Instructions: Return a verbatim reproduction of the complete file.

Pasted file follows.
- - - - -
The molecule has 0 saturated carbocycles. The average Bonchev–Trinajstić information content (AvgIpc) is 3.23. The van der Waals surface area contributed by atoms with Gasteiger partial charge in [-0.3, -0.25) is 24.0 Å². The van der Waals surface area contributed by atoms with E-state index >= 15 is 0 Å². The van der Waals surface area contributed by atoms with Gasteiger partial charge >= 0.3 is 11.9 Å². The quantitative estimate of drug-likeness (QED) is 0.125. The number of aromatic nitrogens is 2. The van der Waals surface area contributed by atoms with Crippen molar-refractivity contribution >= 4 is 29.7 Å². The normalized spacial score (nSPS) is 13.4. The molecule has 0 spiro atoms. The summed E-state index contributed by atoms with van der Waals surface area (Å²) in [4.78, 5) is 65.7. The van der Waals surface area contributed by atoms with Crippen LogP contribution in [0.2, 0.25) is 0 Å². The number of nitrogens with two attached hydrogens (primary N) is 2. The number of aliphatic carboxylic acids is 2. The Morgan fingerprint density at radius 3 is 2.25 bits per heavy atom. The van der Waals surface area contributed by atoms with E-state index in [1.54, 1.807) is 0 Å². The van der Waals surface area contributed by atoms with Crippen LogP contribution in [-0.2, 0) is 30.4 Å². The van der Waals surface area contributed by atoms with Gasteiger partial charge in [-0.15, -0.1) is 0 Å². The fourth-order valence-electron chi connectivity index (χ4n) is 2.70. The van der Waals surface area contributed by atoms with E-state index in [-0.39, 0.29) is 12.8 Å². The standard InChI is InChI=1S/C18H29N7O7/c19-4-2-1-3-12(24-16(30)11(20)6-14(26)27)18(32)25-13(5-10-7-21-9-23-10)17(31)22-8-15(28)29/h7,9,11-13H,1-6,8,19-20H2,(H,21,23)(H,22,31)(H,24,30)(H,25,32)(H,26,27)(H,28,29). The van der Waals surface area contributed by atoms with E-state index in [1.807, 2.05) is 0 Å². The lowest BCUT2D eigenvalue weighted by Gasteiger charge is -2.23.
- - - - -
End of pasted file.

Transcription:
The molecule has 0 saturated carbocycles. The average Bonchev–Trinajstić information content (AvgIpc) is 3.23. The van der Waals surface area contributed by atoms with Gasteiger partial charge in [-0.3, -0.25) is 24.0 Å². The van der Waals surface area contributed by atoms with E-state index >= 15 is 0 Å². The van der Waals surface area contributed by atoms with Gasteiger partial charge >= 0.3 is 11.9 Å². The quantitative estimate of drug-likeness (QED) is 0.125. The number of aromatic nitrogens is 2. The van der Waals surface area contributed by atoms with Crippen molar-refractivity contribution >= 4 is 29.7 Å². The normalized spacial score (nSPS) is 13.4. The molecule has 0 spiro atoms. The summed E-state index contributed by atoms with van der Waals surface area (Å²) in [4.78, 5) is 65.7. The van der Waals surface area contributed by atoms with Crippen LogP contribution in [0.2, 0.25) is 0 Å². The number of nitrogens with two attached hydrogens (primary N) is 2. The number of aliphatic carboxylic acids is 2. The Morgan fingerprint density at radius 3 is 2.25 bits per heavy atom. The van der Waals surface area contributed by atoms with E-state index in [1.54, 1.807) is 0 Å². The van der Waals surface area contributed by atoms with Crippen LogP contribution in [-0.2, 0) is 30.4 Å². The van der Waals surface area contributed by atoms with Gasteiger partial charge in [-0.15, -0.1) is 0 Å². The fourth-order valence-electron chi connectivity index (χ4n) is 2.70. The van der Waals surface area contributed by atoms with E-state index in [-0.39, 0.29) is 12.8 Å². The standard InChI is InChI=1S/C18H29N7O7/c19-4-2-1-3-12(24-16(30)11(20)6-14(26)27)18(32)25-13(5-10-7-21-9-23-10)17(31)22-8-15(28)29/h7,9,11-13H,1-6,8,19-20H2,(H,21,23)(H,22,31)(H,24,30)(H,25,32)(H,26,27)(H,28,29). The van der Waals surface area contributed by atoms with E-state index in [1.807, 2.05) is 0 Å². The lowest BCUT2D eigenvalue weighted by Gasteiger charge is -2.23.